Friday, April 09, 2004
Books I'm reading; Non-fiction
Nathanial's Nutmeg, by Giles Milton. The book deals with the competition between England and Holland for possession of the spice-producing islands of Southeast Asia throughout the 17th century.
An Anthropologist On Mars: Seven Paradoxical Tales, by Oliver Sacks.
Neurologist Sacks presents seven case studies of people whose "abnormalities" of brain function offer new insights into conceptions of human personality and consciousness.
The Floating Brothel: The Extraordinary True Story of an Eighteenth-Century Ship And It's Cargo Of Female Convicts. This riveting work of rediscovered history tells for the first time the plight of the female convicts aboard the Lady Julian, which set sail from England in 1789 and arrived in Australia's Botany Bay a year later.
The Art of the Steal : How to Protect Yourself and Your Business from Fraud, by Frank W. Abagnale
The Other Boleyn Girl by Philippa Gregory. A vivid retelling of the story of Anne Boleyn.
The Many Lives & Secret Sorrows of Josephine B. by Sandra Gulland. A fictionalized account of Josephine Bonaparte's life in the form of diaries and letters.
You can see a trend there, hmm? I'm a popular-history fan. Not American particularly, more European and some Asian. Also, human-behavior stuff is fascinating to me..
Whoops, gotta go, someone's finally calling back!
Thursday, April 08, 2004
I read one of those "human interest" news stories yesterday about prostitution. Purportedly an interview with a woman who'd been in the business, it was the usual bird-in-a-gilded-cage nonsense about the plight of the high-class (their phrase) call girl. Oh, poor girl – she was trapped by all that money and independence. Gah. I don't really want to link to it, because it's a stupid piece and it pissed me off. But I suppose if I'm going to rant about it, you should be able to read it. "Pity Me! I'm a Victim Of Myself!"
Look, I don't object to having this one woman's individual experience portrayed in the media, if they really think it's newsworthy. But the newspaper and the interviewee are not representing it as one individual's experience. They are saying: "this is the definitive experience of sex work." Fuck that, it’s not my experience! They never run the opposite side - a woman who says "yes, I did sex work and it was fine. No big drama, I made some money and now I'm doing something else..." That's not news, apparently. (Except that it would be to some people.)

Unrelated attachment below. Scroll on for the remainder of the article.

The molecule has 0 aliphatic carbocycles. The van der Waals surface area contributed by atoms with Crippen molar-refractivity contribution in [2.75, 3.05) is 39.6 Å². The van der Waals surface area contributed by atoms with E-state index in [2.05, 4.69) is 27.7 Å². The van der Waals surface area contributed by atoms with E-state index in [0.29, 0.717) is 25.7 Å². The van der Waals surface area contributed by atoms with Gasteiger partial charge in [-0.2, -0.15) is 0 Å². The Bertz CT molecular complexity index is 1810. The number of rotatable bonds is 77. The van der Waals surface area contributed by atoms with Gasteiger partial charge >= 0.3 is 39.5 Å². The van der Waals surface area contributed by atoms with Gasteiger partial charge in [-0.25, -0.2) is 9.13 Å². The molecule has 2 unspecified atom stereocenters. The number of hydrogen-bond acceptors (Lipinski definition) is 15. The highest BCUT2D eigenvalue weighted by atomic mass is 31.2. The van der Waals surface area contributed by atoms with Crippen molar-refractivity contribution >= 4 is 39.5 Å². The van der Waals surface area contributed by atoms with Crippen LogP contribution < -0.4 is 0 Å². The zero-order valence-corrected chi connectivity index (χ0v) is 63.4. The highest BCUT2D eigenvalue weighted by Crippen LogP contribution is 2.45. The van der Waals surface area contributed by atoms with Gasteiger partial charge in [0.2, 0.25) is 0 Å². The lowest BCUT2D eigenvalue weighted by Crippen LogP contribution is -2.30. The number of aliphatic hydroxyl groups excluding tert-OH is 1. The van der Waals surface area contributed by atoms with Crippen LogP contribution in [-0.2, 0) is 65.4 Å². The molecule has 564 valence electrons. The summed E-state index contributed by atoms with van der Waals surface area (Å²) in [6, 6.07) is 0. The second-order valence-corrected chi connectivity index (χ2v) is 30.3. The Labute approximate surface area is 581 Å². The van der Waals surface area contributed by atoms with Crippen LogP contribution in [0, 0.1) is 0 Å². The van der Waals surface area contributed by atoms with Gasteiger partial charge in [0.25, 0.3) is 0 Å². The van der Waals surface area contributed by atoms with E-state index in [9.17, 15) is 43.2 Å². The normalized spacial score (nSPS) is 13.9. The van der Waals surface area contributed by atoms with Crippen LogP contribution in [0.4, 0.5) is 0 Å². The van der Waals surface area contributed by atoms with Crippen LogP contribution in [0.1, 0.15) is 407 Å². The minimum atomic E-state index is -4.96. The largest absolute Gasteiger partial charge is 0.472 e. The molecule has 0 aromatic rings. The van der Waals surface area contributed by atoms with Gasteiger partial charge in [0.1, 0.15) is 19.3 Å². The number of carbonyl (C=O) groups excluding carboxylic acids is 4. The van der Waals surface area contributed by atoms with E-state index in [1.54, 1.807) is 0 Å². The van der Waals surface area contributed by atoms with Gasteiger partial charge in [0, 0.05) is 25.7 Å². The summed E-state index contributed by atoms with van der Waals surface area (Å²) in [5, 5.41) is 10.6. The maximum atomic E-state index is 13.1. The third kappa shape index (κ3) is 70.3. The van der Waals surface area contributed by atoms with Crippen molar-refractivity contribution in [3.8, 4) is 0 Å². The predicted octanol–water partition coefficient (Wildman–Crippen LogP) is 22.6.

The woman said things like,
"The reason I'm single and childless is because of the business…It also kept me from forming real relationships. Ladies who are in the business make a conscious decision to avoid intimacy."
No, the reason you're single and childless is because you chose to be that way. Lots of women in the sex industry have children – even in the middle of a sex work career. I myself don't want little rug-rats, but I do have a wonderful lover who adores me, and I certainly haven't made "a conscious decision to avoid intimacy" - quite the contrary.
It’s her insistence on assigning her experience and her choices to every other woman in the sex industry that bothers me. Would she feel okay about making such sweeping generalizations if she were in any other line of work? Or has she just bought into societal preconceptions about who she is?
She also trots out that "all women in the sex industry have been sexually assaulted" line. (The implication being that they became sex workers as a direct result of being assaulted.) Guess again, honey – I haven't been. And I know of several other sex workers who haven't been, either. But the fact is, approximately 683,000 adult American women are raped annually, and so, yes, statistically, some of those women will go on to become sex workers. And some of them will go on to work at Wal-Mart. But I don't think anyone's going to posit that being raped inevitably leads to working as an underpaid drudge at a soul-destroying corporate monolith. It's false logic.